Step 4: You want to make sure your weight is on both the balls and heels of your feet. Your feet should feet planted to the ground and not lift during the movement.
Step 5: Your hips are the initiator of the movement, not your knees. So, you want to start the hinge movement, where you unlock your hips by bringing them back, and as your hips are moving back and hinging, your knees will bend. It’s important to remember to breath, so as you’re hinging your hips, this is your sign to inhale as well.
Step 6: Keep your back straight and your chest broad. Your shoulders should stay upright and your back straight. You will lean forward somewhat during the move, and this is ok, as long as your back isn’t curving or arching as well.
Step 7: Hinge your hips back and bend your knees until your thighs are parallel to the ground. This is a starting point when it comes to squatting. While over time you might aim to go deeper, for now, we just want to make sure you’ve got the technique right. You should feel as if you’re about to sit down into a chair.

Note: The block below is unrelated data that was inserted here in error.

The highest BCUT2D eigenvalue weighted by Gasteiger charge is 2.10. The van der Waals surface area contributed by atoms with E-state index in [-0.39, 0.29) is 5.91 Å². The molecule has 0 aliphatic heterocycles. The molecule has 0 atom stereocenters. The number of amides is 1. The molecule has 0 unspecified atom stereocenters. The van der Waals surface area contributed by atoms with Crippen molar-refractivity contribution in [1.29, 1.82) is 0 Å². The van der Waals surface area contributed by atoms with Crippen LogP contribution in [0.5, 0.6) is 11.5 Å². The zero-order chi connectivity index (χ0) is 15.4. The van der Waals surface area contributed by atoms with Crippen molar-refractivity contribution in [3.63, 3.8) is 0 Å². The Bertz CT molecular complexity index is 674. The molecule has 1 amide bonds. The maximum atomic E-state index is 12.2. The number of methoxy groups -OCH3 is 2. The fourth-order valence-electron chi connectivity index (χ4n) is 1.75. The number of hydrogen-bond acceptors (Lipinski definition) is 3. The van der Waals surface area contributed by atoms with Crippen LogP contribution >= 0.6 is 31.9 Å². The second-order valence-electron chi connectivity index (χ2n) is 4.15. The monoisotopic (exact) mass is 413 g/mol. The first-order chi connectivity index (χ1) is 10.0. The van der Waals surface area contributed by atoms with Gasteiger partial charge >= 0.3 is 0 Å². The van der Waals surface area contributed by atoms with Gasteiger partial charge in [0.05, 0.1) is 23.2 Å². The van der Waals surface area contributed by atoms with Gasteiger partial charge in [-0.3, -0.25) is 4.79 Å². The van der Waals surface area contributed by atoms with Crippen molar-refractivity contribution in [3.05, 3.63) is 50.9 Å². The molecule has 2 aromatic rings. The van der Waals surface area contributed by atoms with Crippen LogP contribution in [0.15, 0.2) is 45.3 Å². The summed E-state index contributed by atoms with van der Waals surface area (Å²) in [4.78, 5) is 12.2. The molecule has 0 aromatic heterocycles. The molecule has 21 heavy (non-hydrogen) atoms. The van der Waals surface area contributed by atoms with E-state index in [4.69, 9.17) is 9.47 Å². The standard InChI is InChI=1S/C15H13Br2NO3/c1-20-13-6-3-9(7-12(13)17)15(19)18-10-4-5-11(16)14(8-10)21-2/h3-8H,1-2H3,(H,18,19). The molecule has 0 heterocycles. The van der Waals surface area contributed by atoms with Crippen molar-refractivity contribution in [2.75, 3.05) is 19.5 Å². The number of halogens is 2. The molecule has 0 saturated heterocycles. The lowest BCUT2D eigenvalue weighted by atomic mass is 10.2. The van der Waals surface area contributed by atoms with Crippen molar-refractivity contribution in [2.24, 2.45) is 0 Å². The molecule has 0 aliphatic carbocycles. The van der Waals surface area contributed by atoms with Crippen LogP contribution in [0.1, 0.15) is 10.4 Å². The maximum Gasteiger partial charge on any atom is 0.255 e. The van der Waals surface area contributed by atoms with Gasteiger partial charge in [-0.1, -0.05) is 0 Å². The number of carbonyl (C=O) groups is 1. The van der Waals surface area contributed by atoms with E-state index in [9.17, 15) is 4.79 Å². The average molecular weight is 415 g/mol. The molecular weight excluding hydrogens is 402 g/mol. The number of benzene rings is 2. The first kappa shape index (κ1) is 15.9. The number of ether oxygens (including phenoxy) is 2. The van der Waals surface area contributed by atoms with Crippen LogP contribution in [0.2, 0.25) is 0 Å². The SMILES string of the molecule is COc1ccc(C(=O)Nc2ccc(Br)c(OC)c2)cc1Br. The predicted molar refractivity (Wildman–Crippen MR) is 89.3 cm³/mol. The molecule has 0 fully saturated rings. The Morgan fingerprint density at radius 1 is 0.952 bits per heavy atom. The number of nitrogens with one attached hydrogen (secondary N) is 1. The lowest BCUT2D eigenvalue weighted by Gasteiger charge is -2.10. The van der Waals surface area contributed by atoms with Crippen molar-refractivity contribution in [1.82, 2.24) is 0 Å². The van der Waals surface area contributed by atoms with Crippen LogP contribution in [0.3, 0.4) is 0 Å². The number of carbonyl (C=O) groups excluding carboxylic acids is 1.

Step 8: Once your thighs are parallel to the ground, pause for a moment, then push through your heel and exhale as you return your body to the starting position. You want to pause before you make your way back up as you want to engage the right muscles and not just use momentum to get yourself back up.
Note: If you’re new to squats, you may have to work at keeping your knees in line with your feet. You don’t want your knees turning inwards throughout the movement as this can cause pain. ‘
Beginner’s Tip: If you’re recovering from an injury, new to exercises, or new to lower body exercises, a great place to start is to use a chair. Place a chair behind you, as if you’re going to sit on it, and perform the move, and when you feel your butt hit the chair, that’s the sign for you to make your way back up. This will usually mean that your squat won’t be as low as it will be eventually, however, it’ also has the added benefit of giving you somewhere to sit if you lose control of your squat or need a break.
Get your squat on at Rec Xpress
Here at Rec Xpress, you can probably guess that we love a squat or two, and if you’re looking for a friendly environment that you can smash out some squats in, maybe with weights or machines, then why not come see us at one of our 6 South-East Melbourne locations. We’re open 24/7, we have modern equipment, friendly and helpful staff and you don’t have to lock into a contract if you don’t want to!